September 2: Remembering Mike Ronnen

I will remember him for the high professional standards he set for himself, expecting the same from those who worked with him.

letters 88 (photo credit: Courtesy)
letters 88
(photo credit: Courtesy)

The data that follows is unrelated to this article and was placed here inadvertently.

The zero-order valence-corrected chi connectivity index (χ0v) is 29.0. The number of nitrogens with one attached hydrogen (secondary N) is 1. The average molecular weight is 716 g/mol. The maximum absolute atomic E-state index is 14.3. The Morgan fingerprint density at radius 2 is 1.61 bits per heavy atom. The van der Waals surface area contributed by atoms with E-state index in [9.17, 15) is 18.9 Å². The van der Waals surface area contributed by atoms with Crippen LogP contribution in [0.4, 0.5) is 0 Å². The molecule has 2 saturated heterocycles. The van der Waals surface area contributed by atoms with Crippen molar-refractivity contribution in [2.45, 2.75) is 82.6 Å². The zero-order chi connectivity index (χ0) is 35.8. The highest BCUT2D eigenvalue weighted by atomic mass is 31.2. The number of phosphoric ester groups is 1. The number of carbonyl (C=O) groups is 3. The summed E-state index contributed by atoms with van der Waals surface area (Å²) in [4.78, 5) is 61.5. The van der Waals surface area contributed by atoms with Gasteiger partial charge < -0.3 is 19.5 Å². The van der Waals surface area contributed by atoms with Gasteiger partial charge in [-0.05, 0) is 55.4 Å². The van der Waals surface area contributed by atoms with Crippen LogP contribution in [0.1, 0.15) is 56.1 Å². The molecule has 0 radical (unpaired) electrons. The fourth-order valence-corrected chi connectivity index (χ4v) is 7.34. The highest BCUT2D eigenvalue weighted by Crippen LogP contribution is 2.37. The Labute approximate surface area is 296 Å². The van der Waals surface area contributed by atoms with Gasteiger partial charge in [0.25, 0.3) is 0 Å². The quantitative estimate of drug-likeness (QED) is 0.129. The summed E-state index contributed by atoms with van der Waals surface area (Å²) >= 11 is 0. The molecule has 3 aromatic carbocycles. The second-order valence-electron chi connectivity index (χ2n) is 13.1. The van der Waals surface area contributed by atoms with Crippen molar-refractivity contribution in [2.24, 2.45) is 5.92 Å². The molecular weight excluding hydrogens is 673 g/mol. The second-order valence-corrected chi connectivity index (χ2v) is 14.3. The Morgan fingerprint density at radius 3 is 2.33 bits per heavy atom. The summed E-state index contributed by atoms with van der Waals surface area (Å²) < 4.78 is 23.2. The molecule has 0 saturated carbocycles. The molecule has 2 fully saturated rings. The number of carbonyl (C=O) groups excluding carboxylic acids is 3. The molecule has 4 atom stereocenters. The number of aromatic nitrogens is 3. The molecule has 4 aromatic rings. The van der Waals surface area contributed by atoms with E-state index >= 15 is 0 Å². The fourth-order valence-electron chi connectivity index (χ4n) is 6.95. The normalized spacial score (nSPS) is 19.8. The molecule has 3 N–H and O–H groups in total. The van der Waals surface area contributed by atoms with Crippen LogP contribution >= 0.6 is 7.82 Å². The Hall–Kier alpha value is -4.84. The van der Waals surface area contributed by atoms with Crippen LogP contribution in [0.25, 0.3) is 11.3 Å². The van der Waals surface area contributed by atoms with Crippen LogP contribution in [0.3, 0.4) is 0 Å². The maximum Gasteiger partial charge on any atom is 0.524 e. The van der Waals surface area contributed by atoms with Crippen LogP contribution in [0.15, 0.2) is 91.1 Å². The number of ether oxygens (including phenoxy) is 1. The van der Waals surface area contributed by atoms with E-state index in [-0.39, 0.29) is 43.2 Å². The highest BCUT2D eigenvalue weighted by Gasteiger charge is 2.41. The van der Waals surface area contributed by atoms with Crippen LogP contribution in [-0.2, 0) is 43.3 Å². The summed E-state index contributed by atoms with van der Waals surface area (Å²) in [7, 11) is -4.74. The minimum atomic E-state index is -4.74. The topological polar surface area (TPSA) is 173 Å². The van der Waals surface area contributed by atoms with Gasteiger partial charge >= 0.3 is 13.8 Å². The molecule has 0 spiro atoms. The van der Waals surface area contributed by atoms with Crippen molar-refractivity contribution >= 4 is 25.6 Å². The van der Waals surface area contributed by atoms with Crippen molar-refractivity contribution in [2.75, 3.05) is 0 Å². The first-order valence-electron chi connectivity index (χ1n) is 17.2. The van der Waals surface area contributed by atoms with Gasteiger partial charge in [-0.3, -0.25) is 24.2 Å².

Mike Ronnen Sir, - I will remember Meir (Mike) Ronnen with gratitude and deep respect. In 1985, as Arts editor of The Jerusalem Post and at the height of his influence at the paper, he gave me a job, joining the team of art critics (Ronnen and Gil Goldfine) which would for a further 20 years deliver a two-page weekly coverage of the local art scene. Nurtured by Mike, I came to appreciate not only the breadth and accuracy of his knowledge in a great many fields, but also his integrity, his refusal to court cheap popularity by writing positively about artists whose work he could not bring himself to admire. Above all, I will remember him for the high professional standards he set for himself, expecting the same from those who worked with him ("Meir Ronnen, 1926-2009," August 31). ANGELA LEVINE Ra'anana Sir, - I spent a lot of time around the Post newsroom in the 1980s and frequently saw Meir Ronnen granting court to editors and writers. He seemed to know everything. I once got lucky and found in an Israeli magazine a photo of a young soldier in Jerusalem in 1949 or 1950. Some old-timer at the paper said, "Show it to Mike." Timidly, I went up to him with the picture. He glanced at it briefly, then swept it up and left quickly, shouting back to me: "Thanks - that soldier is me!" DAVID GEFFEN Jerusalem Guy von Dardel's search for Raoul Sir, - Holocaust survivors and admirers of the lost hero of the Holocaust, Raoul Wallenberg, were greatly saddened to hear of the death in Geneva of Raoul's half-brother, Guy von Dardel, at the age of 90. He spent much of his life in a vain search for Wallenberg and for clues to his mysterious fate. In the course of his research, he complied a vast amount of documentation, but unfortunately, despite many visits to Russia, he was unable to unearth definitive evidence about Raoul's fate. His daughters, Louise and Marie, gave him great support in his search activities. They will carry on his work, together with the Jerusalem Working Group for Recognition of Leading Rescuers during the Holocaust and other Wallenberg organizations, until the truth of what really happened to the Swedish diplomat who saved 100,000 Jews in Budapest in 1945 - only to disappear into the Soviet Gulag - becomes known. DAVID HERMAN Jerusalem But war? Sir, - Never before have I thought of myself as a pacifist, but I couldn't help considering the possibility when I read the analysis by Yaakov Katz, who daily shows he is well-informed about the Israeli army ("Assassinating Ashkenazi would likely have led to war," September 1). The understatement that such a hit "would likely leave Israel with no choice but to respond" is granted - but war? Thousands risking life and limb; hundreds on both sides, fighters and civilians, getting killed or maimed; daily calm and the economy taking a nosedive for who knows how long, just because our security was faulty and we are bad losers? Katz sees this as a likely scenario because the abductions of Eldad Regev and Ehud Goldwasser led to the Second Lebanon War. But if there was anything to be learned from that campaign, it was that it was needless, senseless and too costly. In the case of a similar assassination attempt, God forbid, let us hope that instead of seeking revenge, someone at the helm will strive to improve the protection of our highest officials and gain satisfaction by trying to catch and punish the attacker and his handlers. M. VAN THIJN Jerusalem Real root cause Sir, - I beg to differ with Herb Keinon's statement in "Reframing the conflict" (August 28) that "the root cause… is the refusal of the Palestinians to acknowledge or recognize Israel as the nation state of the Jewish people." It most decidedly is not. The tragically petrified and embedded psychological root cause of the problem is that the Palestinians hysterically, and with insane persistence, insist the land of Israel has no connection whatsoever with the Jewish people and, in fact, is a Palestinian Islamic wakf from the days of the caliphate under the Ottomans. In other words, they are striving for Israel to be Palestine. If all they did was refuse to recognize Israel as the Jewish state, there still might be some room to negotiate over the future allocation of land and sovereignty in this neck of the woods. But the Palestinians seem adamant, wanting nothing but to displace the Jews. That is the root problem. And no negotiations will bear fruit until something is done to demoralize the Palestinian leadership, bring their heads down from out of the hallucinatory clouds and knock a measure of reasonableness into them - a recognition, at least, that the State of Israel's existence also has a measure of justice. As things are now, whether Israel builds in the settlements in Judea and Samaria or not has no influence whatsoever on the core problem. YONATAN SILVERMAN Tel Aviv Blueprints for death Sir, - The presentation to the Israeli prime minister of the architectural blueprints of the Auschwitz-Birkanau death camp was an event of great poignancy and historical significance. Apart from exposing the crazy claims of Holocaust deniers, it must also serve as a reminder of the crimes that evil or fanatical regimes are capable of ("Hinting at Iran, PM urges world to avoid Shoah-era apathy," August 27). I stress are, not were, because right now another Nazi-like regime is growing militarily stronger and more menacing by the day. Iran, a country governed by a de-facto doomsday cult, is engaged in developing nuclear power and a capacity to build viable nuclear weapons, while at the same time threatening openly to "wipe Israel off the map." Its armed forces are updating and perfecting their missiles and missile delivery potential at a ferocious rate and make no secret of their ambitions. When you add to these factors the non-stop supply of sophisticated weaponry and training by Iran to Hamas and Hizbullah - two organizations dedicated to the total destruction of the Jewish state - you have abundant evidence of Iran's intention toward the nation founded a few short years after the liberation of the death camps. But the Jewish people are not going to be pushed around this time. They will not have to wait helplessly for the present-day blueprints for annihilating Israel to be implemented. I believe Israel has a right to exist, and the Jewish people have a right to prevent an Iranian "Final Solution." JOHN FITZGERALD Co. Kilkenny, Ireland We didn't elect Obama Sir, - Gershon Baskin's articles fascinate me. In one of the first sentences of "President Obama: Pro-Israel, pro-Palestinian, pro-peace" (September 1), he hit the nail right on the head. Read further, and he misses all the remaining nails, and even the wall they are in. Baskin is absolutely right: "Obama does not face elections in Israel." In other words, nobody here elected him to be responsible for our safety. We elected a supposedly right-wing government, and not out of an inexplicable outbreak of obstinacy. The obstinacy has been rocketed into us. It's been mortar-bombed into us. This is what happened when we gave away Gush Katif for nothing. Eighteen years ago, when the first Oslo Agreement was signed, many of us walked around with a sense of doom, for which we were called all sorts of nasty names. We didn't know how very right we were. More than 1,000 of our citizens were subsequently blown up in our pizza parlours, in our restaurants, on our streets. Baskin now advocates giving away the Temple Mount, Judaism's most holy site, to our implacable enemies. Enemies? Read the statements that came out of the Fatah conference in Bethlehem just a couple of weeks ago. Baskin makes this offer as if all of the above had never happened. No one, not even Obama, has the right to force us to relive those terrible times. Certainly no one who lives elsewhere. Certainly no one whom the Israeli people did not democratically elect. THELMA JACOBSON Petah Tikva Crime prevention begins in school Sir, - A plan to curb crime will be successful only when it begins in the schools, though home rules are important too. A teacher should be formally addressed, and not just by his or her first name. Similarly, pupils should not be called yeled (or yalda) - they have names. A dress code would help more than we think, in and and even out of the classroom. The idea is to instill self-respect and respect for others. With the New Year almost here, let's hope for more enforcement, and positive reinforcement ("Netanyahu presents 5-point program to combat 'intolerable violence,'" August 31). OLGA P. WIND Holon 'Friends' Sir, - I read Herb Keinon's "Facebook reality" (August 30) with a wry smile. I too couldn't see any benefits to joining Facebook. If I wanted to contact friends and family, I e-mailed or phoned them. What did I need to put messages on Facebook for? Nor did I need to be "friends" with people I see regularly. Until my 16-year-old grandson in England stepped in, and Grandma was "forced" onto Facebook. I don't want to be "friends" with the world and his wife, but I was able to contact an old friend I had lost touch with, and that is a big plus. With regard to school reunions - Herb, don't ever go there! I went to one five years ago. I had attended an English girls' grammar school and left at 16; the gap was 50 years! I was shocked at the "old women" who walked into the hall. Where was that dare-devil who hid in the cupboard the whole of the French lesson? She had turned into a grey-haired, retired schoolteacher, as were most of them. My best friend, a lively Catholic girl, had been a civil servant, in the same job for 30 years! Having lived here for many years, I had very little to talk to them about apart from a few shared school memories. When another reunion was suggested, to be held in five years, I shuddered. Best to keep the happy school-day memories intact. LINDA SILVERSTONE Herzliya Pituah